Water Pollution Control Policy: Addressing Non-Point Source Pollution
IN THIS ARTICLE
Non-point source (NPS) pollution occurs when pollutants from many different and often difficult to track sources have a negative impact on air or water quality. Even though this type of pollution accounts for a substantial amount of water pollution in Canada, the problem has not been addressed as vigorously as point-source emissions (pollution from a single identifiable source). Traditional approaches such as emission standards are problematic because NPS emissions are difficult to control due to non-concentrated diffusion. They are also difficult to monitor because of weather-related issues. At present, Canadian provinces are responding to the increased awareness of the environmental damages from NPS and public pressure to ensure the safety of drinking water (Field, Olewiler, p.271). This pressure is in response to recent cases of water contamination such as the E. Coli contamination in Walkerton, Ontario in 2000 where half of the town’s residents had acute illness and seven died. However, problems still persist among many other parts of Canada regarding water-quality standards.
Unfortunately, command-and-control (CAC) policies such as technology-based effluent standards (TBS) provide more questions than answers. This is because TBS are not cost effective when MACs differ and so the equimarginal principle is violated and abatement costs are not equalized across emitters In this paper, I provide literature-based empirical evidence of the international experience with tradable water pollution permits (case studies from the US and Australia) and propose the implementation of tradable permits as a policy instrument in the context of NPS pollutants. The practical examples are presented according to different individual substances or parameters that have been the subject of trading systems (salinity and nutrient pollution) in the US and Australia. The existing institutional and regulatory settings of these countries, which are quite similar to Canada in governmental structure, are considered and lessons are drawn from these selected examples.
An example of non-point source pollution (NPS): soil and fertilizer runoff after a rain storm will eventually enter the water supply.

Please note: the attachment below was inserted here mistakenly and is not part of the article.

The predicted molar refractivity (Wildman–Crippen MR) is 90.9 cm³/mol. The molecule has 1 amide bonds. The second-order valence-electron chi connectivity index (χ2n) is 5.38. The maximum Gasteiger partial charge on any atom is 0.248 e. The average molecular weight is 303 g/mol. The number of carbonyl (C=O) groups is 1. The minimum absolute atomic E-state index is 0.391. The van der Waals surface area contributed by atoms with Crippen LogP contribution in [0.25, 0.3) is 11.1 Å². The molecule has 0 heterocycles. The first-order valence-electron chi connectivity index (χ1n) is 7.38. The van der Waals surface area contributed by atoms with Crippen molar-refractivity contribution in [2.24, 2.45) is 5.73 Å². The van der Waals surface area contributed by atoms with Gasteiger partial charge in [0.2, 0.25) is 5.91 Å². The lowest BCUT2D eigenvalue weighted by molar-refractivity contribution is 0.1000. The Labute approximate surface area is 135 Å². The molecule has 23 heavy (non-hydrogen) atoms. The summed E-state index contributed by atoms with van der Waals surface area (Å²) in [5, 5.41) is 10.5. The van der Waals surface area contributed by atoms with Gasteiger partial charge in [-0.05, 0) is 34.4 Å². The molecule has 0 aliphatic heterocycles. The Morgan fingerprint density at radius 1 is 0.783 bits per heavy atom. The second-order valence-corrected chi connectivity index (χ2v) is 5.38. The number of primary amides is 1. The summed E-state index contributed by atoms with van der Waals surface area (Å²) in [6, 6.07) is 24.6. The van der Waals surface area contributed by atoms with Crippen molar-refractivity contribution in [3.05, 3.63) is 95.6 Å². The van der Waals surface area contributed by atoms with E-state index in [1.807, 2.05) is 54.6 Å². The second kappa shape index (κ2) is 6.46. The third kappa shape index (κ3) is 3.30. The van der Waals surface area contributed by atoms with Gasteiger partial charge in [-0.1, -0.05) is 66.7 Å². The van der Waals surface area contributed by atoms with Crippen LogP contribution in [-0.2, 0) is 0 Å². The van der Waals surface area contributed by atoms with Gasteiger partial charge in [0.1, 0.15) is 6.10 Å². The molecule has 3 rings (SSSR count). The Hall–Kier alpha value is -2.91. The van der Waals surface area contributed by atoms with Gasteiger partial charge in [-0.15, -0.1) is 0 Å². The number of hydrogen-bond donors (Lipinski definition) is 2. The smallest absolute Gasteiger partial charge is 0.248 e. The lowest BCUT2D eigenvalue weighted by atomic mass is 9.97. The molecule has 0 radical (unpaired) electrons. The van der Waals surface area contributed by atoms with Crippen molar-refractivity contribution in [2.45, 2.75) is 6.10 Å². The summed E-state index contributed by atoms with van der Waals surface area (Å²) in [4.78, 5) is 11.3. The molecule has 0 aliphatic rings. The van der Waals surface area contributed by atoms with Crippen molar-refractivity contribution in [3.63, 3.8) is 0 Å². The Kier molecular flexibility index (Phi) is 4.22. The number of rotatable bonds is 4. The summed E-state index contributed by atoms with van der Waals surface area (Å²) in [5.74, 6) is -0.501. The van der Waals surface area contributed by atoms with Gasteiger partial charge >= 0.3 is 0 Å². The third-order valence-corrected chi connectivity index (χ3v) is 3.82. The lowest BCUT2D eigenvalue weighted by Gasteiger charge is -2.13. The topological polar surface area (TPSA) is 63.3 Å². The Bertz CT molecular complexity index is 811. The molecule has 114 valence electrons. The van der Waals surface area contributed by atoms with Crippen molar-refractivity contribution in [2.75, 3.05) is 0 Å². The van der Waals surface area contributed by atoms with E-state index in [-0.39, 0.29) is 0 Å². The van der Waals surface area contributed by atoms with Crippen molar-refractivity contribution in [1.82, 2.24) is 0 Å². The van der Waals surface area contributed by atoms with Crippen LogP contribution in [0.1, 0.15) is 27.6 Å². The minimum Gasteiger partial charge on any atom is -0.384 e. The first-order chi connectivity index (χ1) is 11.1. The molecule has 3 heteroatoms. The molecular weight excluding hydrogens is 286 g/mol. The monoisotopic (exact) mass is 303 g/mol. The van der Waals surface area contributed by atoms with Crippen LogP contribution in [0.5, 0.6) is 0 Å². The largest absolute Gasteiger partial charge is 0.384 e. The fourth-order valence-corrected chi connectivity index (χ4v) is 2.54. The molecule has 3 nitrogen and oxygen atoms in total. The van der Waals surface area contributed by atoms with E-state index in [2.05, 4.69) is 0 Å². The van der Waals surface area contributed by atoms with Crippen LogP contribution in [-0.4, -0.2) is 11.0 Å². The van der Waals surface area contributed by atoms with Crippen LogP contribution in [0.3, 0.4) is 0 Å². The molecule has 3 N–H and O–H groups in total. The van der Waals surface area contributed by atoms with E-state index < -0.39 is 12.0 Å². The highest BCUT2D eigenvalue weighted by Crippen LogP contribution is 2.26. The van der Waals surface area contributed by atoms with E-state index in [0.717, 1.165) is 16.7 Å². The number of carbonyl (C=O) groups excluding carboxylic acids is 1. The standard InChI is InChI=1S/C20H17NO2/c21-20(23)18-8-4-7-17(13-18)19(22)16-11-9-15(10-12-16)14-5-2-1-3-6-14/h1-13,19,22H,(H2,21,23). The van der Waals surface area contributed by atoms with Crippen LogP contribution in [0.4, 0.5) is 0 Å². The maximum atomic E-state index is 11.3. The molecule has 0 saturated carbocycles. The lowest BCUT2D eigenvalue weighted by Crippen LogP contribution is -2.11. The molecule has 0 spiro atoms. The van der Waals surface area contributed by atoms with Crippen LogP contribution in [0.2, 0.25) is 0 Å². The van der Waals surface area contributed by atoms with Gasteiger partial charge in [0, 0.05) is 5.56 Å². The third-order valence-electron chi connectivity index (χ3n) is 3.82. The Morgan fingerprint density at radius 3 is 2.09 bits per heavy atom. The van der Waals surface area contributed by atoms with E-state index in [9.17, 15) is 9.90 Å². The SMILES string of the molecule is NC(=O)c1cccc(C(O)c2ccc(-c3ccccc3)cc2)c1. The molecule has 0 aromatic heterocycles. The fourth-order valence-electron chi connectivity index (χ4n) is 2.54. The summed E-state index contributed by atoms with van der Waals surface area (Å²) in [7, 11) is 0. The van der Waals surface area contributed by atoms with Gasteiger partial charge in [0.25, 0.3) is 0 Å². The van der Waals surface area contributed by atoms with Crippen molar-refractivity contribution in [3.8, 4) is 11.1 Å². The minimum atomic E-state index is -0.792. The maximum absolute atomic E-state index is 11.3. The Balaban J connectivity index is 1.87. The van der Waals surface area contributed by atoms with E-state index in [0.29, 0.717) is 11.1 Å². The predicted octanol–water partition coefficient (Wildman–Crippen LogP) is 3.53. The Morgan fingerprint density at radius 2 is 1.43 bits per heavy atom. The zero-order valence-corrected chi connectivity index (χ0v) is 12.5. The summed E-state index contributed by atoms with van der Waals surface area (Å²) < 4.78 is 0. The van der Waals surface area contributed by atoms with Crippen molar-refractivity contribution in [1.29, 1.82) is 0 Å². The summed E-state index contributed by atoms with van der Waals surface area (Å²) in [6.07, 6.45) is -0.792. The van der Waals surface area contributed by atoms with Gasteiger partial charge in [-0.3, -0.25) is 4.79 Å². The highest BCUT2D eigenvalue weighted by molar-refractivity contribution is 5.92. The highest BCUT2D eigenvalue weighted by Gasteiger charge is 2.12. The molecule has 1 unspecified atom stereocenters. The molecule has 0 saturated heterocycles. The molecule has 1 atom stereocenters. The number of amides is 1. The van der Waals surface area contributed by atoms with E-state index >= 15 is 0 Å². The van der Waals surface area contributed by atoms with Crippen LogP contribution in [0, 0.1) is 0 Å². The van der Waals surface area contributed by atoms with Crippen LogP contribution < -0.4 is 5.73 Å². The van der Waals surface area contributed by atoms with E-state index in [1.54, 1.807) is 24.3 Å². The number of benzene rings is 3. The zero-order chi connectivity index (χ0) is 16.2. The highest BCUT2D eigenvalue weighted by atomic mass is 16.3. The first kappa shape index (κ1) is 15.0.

1. Theoretical Background and Rationale
NPS emissions account for a substantial amount of water pollution in Canada and a uniform national program cannot address such diverse non-point sources as agricultural runoff, urban street runoff, and activities related to land clearance and building construction, as they significantly differ in marginal abatement costs (MACs) and marginal damages (MDs) across each rural/urban area (Field, Olewiler, p.271). While in many cases the regulatory command-and-control approach has led to the reduction in water pollution, only recently has there been a growing move from command-and-control to various economic incentive (EI) instruments (Kraemer et al. 2004). This is partly due to the fact that the cheapest and easiest-to-achieve point source reductions have occurred via regulatory command-and-control instruments, leading to an escalation of costs to meet tougher water quality standards. Moreover, NPS source pollution is not easily controlled by regulation (Kraemer et al. 2004).
The instrument of tradable permits is one of several EI instruments used in water management and pollution control. For point sources of pollution, a simple market works as follows. Each source is provided with a permit defining the level of emissions it may discharge, where aggregate allowable emissions for the watershed are determined by the policy maker based on some policy goal. A market is then created by letting firms redistribute emissions levels among themselves by buying or selling “allowances,” which are essentially authorizations to increase emissions (Ribaudo et al. 1999). For example, if firm A purchases an allowance from firm B, then firm A can increase its emissions by the amount specified by the allowance and firm B must decrease its emissions by the same level (Ribaudo et al. 1999).